sleazy priest and packed off to a convent for wayward girls. However,
the people in charge of this convent don't adhere to the normal
Christian teachings and the girl soon finds herself unable to escape
from the devil worshippers, lesbians and general deviance that plagues
Unlike the later nunsploitation flicks, this one is actually a 'serious' attempt at a film and it has t be said that director Eriprando Visconti has done a good job with it. The cinematography is superb and most of the scenes are well staged. Anne Heywood does very well in the lead role and convinces as the young girl at the centre of the tale while receiving good feedback from a supporting cast lead by Antonio Sabato. The sleaze elements in this film are not the main focal point, but we still get treated to some lesbianism, torture and devil worship. The sequence in which the devil is conjured is one of the best in the movie. I must admit I prefer nunsploitation that is more along the lines of Images in a Convent - i.e. where the focus is on nudity and sleaze, but the other side of nunsploitation can be good if done correctly; and that is certainly the case with this film. Nun of Monza is for my money at the top end of the nunsploitation genre; I realise that's not saying a great deal considering some of the films in the genre, but this early one still beats off a lot of the competition. Recommended.
*** This review may contain spoilers ***
I agree with others who found Visconti's take on the "Monza" story pretentious. My review concerns the butchered version released in dual English-German audio by Alpha Film. It deletes 8 minutes of the original, sanitizing all scenes containing nudity (with the minor exception of a split-second view of a peasant girl's breast in the opening scene). What's left is a dreary melodrama featuring a somewhat wooden portrayal of the villain Gianpaolo Osio (Antonio Sabara) and the endless lamenting of the doomed Sister Virginia (Anne Heywood). The debauched priest, Father Arrigone (Hardy Kruger), also lacks any depth of character - no sense of corruption at all. For a more entertaining retelling of this centuries-old story of scandal and heresy, catch the 1980 Bruno Mattei version, "The True Story of the Nun of Monza" (La vera storia della monaca di Monza) featuring Zora Kerova as the titular nun. And lastly, don't even think about the 2002 "adult" remake, "Die Schwantz-Nonnen von Monza." Yuck!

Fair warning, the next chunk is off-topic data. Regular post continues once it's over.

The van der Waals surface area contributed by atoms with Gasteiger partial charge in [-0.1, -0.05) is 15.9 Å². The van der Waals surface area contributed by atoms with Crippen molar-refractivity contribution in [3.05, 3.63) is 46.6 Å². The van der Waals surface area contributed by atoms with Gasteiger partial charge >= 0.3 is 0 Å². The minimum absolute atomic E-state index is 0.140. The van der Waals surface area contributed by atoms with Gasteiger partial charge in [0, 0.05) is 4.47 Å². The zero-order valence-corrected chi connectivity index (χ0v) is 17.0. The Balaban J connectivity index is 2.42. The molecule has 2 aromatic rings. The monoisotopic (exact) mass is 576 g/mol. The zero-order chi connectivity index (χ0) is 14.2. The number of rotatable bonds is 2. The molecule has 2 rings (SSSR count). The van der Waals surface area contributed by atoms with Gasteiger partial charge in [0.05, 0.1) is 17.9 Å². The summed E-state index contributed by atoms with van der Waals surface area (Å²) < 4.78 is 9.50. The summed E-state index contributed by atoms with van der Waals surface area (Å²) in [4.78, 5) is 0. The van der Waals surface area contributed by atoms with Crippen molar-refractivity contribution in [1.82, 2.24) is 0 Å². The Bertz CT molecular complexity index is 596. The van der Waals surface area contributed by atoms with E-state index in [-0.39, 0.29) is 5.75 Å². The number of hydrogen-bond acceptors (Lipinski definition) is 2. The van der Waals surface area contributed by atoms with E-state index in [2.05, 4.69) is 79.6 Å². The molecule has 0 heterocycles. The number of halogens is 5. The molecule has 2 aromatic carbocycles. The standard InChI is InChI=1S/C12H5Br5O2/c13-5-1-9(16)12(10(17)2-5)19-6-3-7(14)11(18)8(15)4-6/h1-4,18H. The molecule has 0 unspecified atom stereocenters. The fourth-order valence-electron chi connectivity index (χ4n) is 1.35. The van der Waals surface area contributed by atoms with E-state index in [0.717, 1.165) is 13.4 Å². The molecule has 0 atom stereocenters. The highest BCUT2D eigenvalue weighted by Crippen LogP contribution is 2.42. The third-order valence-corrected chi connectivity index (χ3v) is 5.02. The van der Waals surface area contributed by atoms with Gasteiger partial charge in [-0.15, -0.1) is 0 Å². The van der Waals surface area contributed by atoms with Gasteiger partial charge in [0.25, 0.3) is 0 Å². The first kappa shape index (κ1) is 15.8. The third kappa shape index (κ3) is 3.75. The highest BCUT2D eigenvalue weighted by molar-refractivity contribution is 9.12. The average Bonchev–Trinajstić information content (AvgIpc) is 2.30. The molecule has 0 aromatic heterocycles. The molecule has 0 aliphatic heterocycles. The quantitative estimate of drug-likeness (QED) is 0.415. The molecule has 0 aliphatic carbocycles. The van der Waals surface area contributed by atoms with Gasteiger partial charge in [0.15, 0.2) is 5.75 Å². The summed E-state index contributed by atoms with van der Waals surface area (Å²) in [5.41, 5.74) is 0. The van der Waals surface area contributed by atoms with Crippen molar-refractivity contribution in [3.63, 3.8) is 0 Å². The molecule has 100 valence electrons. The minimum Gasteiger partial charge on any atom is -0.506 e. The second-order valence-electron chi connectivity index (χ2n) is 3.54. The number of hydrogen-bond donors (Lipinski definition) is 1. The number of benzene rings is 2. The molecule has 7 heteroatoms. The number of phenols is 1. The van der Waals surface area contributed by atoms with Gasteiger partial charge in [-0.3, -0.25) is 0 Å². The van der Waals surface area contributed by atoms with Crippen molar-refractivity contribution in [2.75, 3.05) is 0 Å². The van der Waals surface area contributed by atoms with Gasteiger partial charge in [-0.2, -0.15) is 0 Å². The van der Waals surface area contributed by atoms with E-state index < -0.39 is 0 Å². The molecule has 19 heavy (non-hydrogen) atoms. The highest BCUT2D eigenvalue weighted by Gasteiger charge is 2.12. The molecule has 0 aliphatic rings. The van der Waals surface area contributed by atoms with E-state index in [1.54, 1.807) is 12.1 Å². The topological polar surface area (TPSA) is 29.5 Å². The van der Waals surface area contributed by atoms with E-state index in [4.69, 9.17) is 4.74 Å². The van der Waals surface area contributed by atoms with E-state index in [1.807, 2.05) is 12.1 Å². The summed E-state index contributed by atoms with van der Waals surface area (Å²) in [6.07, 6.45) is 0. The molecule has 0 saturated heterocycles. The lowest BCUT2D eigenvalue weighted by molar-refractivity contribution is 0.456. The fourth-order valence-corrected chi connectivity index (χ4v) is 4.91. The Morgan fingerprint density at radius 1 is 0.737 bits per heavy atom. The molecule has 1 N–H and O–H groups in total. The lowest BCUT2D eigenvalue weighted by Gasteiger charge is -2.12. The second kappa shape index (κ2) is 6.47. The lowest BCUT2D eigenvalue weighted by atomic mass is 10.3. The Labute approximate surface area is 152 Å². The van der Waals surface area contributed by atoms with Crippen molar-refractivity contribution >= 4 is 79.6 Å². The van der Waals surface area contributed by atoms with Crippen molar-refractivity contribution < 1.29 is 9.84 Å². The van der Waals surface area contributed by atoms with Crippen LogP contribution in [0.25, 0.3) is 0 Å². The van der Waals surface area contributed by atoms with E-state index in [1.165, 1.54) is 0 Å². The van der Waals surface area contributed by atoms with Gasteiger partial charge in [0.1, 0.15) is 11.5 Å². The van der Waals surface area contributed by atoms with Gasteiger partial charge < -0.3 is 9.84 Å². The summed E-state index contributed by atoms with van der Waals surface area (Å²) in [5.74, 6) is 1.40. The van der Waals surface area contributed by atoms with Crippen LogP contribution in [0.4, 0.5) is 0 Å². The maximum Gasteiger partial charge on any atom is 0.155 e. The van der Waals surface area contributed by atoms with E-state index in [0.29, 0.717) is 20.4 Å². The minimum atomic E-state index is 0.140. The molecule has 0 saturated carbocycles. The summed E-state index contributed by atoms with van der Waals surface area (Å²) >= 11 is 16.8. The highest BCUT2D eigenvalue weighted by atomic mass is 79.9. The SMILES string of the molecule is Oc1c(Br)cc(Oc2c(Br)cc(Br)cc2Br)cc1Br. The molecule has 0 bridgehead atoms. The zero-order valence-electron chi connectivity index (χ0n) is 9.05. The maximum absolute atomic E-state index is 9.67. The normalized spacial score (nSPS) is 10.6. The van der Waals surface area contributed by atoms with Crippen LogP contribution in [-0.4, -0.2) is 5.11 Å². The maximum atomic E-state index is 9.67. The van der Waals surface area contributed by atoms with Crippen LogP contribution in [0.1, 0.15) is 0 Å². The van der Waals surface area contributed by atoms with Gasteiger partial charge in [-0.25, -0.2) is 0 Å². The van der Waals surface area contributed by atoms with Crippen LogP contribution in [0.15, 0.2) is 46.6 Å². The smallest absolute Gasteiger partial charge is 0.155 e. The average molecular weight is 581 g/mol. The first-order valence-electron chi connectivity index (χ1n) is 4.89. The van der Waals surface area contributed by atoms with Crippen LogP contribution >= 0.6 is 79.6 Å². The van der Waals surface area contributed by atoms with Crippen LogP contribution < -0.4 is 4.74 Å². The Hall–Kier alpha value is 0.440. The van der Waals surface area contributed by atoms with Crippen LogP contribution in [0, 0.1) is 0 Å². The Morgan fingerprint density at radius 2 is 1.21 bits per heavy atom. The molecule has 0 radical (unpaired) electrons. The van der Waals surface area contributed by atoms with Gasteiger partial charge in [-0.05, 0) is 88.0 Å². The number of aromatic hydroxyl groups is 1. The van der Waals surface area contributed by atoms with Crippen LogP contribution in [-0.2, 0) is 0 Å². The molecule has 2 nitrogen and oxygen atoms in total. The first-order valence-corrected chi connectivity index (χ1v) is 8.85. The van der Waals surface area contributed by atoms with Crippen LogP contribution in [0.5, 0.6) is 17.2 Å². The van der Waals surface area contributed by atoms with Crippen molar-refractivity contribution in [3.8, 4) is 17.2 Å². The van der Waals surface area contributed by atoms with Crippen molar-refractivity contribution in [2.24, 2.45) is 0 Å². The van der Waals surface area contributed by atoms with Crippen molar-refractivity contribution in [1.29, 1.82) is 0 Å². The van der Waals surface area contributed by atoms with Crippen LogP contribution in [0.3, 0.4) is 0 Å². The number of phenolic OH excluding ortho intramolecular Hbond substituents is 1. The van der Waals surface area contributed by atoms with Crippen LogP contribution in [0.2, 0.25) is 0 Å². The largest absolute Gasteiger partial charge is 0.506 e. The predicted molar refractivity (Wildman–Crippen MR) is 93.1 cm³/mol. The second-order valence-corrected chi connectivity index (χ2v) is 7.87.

The Catholic Church is a church of sinners. Every Christian, in fact, is a sinner struggling to become a saint. The Lady of Monza is one such sinner. That's why the movie is riveting, because everyone identifies with the hypocrisy, the cover-ups, and everything understandably expected of in a regimented life as the nunnery. It is a well defined movie. It knows what it is telling about. At the end of the day, the nun is locked up, or rather appears to be entombed, inside what seems to be an ecclesiastical dungeon. This is the redeeming virtue of the movie: Crime must be punished. Never mind if the nun is the Mother Superior. Never mind if she is a lady with connections to the Royal Court of Madrid. The characters are tri-dimensional. Each one prepares his own bed. This, per se, makes the film so irresistibly captivating in its brilliance. Like it or not, this film deserves a flat 10 pure and simple.
I found this film to be pompous hogwash: much more honest and interesting films dealing with the same subject matter have been made by exploitation directors like Jess Franco and Joe D'Amato. Try Franco's The Sex Demons, Joe D'Amato's Images in a Convent, Mingozzi's Flavia the Heretic, or Bruno Mattei's True Story of the Nun of Monza. In fact, Franco, at his best, could run circles around so-called "serious" directors who churned out pretentious "respectable" films such as this one. Skip it and stick with the others I named. And if you like them, you might want to branch out and try some of their other works, such as Franco's Soledad Miranda trilogy.